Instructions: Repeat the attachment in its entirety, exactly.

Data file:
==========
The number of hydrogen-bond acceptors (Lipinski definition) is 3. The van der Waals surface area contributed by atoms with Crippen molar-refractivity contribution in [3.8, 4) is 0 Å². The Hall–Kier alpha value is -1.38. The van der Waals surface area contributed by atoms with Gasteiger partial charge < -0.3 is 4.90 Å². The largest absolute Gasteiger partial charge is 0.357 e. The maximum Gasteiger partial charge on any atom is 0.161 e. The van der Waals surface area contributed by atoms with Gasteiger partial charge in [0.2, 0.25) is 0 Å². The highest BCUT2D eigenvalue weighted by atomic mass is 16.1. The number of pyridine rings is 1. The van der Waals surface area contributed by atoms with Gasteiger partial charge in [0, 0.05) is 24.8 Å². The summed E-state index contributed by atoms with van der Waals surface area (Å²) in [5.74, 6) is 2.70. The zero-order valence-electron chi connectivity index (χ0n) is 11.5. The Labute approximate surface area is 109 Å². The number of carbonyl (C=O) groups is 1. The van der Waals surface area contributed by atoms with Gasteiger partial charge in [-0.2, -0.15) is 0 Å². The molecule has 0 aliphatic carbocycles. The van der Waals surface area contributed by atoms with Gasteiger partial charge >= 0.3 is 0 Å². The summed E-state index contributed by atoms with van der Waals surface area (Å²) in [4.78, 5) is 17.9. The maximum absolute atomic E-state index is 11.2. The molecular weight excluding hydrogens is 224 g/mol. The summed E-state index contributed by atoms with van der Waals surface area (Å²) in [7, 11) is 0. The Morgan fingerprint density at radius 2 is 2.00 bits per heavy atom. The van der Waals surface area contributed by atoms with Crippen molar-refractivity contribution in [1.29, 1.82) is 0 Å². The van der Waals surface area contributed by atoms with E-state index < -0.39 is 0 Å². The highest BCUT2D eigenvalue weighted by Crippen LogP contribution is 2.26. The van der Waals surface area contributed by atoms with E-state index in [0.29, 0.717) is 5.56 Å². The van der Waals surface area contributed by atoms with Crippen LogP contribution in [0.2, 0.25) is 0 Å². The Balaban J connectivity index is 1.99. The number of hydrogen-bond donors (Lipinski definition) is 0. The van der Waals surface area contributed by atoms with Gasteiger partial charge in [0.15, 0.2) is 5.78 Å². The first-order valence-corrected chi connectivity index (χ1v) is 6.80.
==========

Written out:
The number of hydrogen-bond acceptors (Lipinski definition) is 3. The van der Waals surface area contributed by atoms with Crippen molar-refractivity contribution in [3.8, 4) is 0 Å². The Hall–Kier alpha value is -1.38. The van der Waals surface area contributed by atoms with Gasteiger partial charge < -0.3 is 4.90 Å². The largest absolute Gasteiger partial charge is 0.357 e. The maximum Gasteiger partial charge on any atom is 0.161 e. The van der Waals surface area contributed by atoms with Gasteiger partial charge in [0.2, 0.25) is 0 Å². The highest BCUT2D eigenvalue weighted by atomic mass is 16.1. The number of pyridine rings is 1. The van der Waals surface area contributed by atoms with Gasteiger partial charge in [0, 0.05) is 24.8 Å². The summed E-state index contributed by atoms with van der Waals surface area (Å²) in [5.74, 6) is 2.70. The zero-order valence-electron chi connectivity index (χ0n) is 11.5. The Labute approximate surface area is 109 Å². The number of carbonyl (C=O) groups is 1. The van der Waals surface area contributed by atoms with Gasteiger partial charge in [-0.2, -0.15) is 0 Å². The molecule has 0 aliphatic carbocycles. The van der Waals surface area contributed by atoms with Gasteiger partial charge >= 0.3 is 0 Å². The summed E-state index contributed by atoms with van der Waals surface area (Å²) in [4.78, 5) is 17.9. The maximum absolute atomic E-state index is 11.2. The molecular weight excluding hydrogens is 224 g/mol. The summed E-state index contributed by atoms with van der Waals surface area (Å²) in [7, 11) is 0. The Morgan fingerprint density at radius 2 is 2.00 bits per heavy atom. The van der Waals surface area contributed by atoms with Crippen molar-refractivity contribution in [1.29, 1.82) is 0 Å². The van der Waals surface area contributed by atoms with E-state index < -0.39 is 0 Å². The highest BCUT2D eigenvalue weighted by Crippen LogP contribution is 2.26. The van der Waals surface area contributed by atoms with E-state index in [0.29, 0.717) is 5.56 Å². The van der Waals surface area contributed by atoms with Crippen LogP contribution in [0.2, 0.25) is 0 Å². The Balaban J connectivity index is 1.99. The number of hydrogen-bond donors (Lipinski definition) is 0. The van der Waals surface area contributed by atoms with Gasteiger partial charge in [0.15, 0.2) is 5.78 Å². The first-order valence-corrected chi connectivity index (χ1v) is 6.80.